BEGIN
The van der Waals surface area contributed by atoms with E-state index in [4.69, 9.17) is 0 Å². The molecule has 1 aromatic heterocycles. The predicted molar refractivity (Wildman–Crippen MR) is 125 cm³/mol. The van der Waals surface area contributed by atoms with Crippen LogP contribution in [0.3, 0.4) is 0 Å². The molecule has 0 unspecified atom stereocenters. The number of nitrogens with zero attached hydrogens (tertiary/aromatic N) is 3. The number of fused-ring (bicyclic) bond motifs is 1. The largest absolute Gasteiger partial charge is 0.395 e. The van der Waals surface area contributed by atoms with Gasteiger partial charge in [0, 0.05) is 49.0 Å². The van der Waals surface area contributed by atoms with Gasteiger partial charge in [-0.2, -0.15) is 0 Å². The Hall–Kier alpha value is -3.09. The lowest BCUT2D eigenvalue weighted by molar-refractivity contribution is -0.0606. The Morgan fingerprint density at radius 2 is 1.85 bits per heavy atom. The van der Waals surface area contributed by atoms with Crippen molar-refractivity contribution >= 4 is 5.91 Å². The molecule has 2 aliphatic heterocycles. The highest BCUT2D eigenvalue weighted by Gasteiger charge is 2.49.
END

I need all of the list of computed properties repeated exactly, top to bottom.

The van der Waals surface area contributed by atoms with E-state index in [4.69, 9.17) is 0 Å². The molecule has 1 aromatic heterocycles. The predicted molar refractivity (Wildman–Crippen MR) is 125 cm³/mol. The van der Waals surface area contributed by atoms with Crippen LogP contribution in [0.3, 0.4) is 0 Å². The molecule has 0 unspecified atom stereocenters. The number of nitrogens with zero attached hydrogens (tertiary/aromatic N) is 3. The number of fused-ring (bicyclic) bond motifs is 1. The largest absolute Gasteiger partial charge is 0.395 e. The van der Waals surface area contributed by atoms with Gasteiger partial charge in [0, 0.05) is 49.0 Å². The van der Waals surface area contributed by atoms with Gasteiger partial charge in [-0.2, -0.15) is 0 Å². The Hall–Kier alpha value is -3.09. The lowest BCUT2D eigenvalue weighted by molar-refractivity contribution is -0.0606. The Morgan fingerprint density at radius 2 is 1.85 bits per heavy atom. The van der Waals surface area contributed by atoms with Crippen molar-refractivity contribution >= 4 is 5.91 Å². The molecule has 2 aliphatic heterocycles. The highest BCUT2D eigenvalue weighted by Gasteiger charge is 2.49.